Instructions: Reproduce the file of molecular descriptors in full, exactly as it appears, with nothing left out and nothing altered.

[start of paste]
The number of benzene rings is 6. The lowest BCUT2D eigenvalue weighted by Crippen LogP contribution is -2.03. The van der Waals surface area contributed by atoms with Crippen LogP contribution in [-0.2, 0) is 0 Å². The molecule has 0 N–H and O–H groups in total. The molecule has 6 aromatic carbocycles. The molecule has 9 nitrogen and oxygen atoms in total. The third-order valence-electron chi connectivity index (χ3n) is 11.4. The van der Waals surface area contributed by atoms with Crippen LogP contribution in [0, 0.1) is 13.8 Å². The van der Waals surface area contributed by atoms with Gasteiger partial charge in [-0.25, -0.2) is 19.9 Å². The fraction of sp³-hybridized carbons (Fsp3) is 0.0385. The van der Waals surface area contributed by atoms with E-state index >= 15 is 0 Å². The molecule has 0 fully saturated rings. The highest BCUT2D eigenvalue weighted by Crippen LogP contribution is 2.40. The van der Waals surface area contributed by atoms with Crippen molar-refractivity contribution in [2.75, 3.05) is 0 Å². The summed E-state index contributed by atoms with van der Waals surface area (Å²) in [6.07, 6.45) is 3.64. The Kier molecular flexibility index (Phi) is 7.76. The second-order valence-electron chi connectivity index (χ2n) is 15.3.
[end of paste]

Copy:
The number of benzene rings is 6. The lowest BCUT2D eigenvalue weighted by Crippen LogP contribution is -2.03. The van der Waals surface area contributed by atoms with Crippen LogP contribution in [-0.2, 0) is 0 Å². The molecule has 0 N–H and O–H groups in total. The molecule has 6 aromatic carbocycles. The molecule has 9 nitrogen and oxygen atoms in total. The third-order valence-electron chi connectivity index (χ3n) is 11.4. The van der Waals surface area contributed by atoms with Crippen LogP contribution in [0, 0.1) is 13.8 Å². The van der Waals surface area contributed by atoms with Gasteiger partial charge in [-0.25, -0.2) is 19.9 Å². The fraction of sp³-hybridized carbons (Fsp3) is 0.0385. The van der Waals surface area contributed by atoms with E-state index >= 15 is 0 Å². The molecule has 0 fully saturated rings. The highest BCUT2D eigenvalue weighted by Crippen LogP contribution is 2.40. The van der Waals surface area contributed by atoms with Crippen molar-refractivity contribution in [2.75, 3.05) is 0 Å². The summed E-state index contributed by atoms with van der Waals surface area (Å²) in [6.07, 6.45) is 3.64. The Kier molecular flexibility index (Phi) is 7.76. The second-order valence-electron chi connectivity index (χ2n) is 15.3.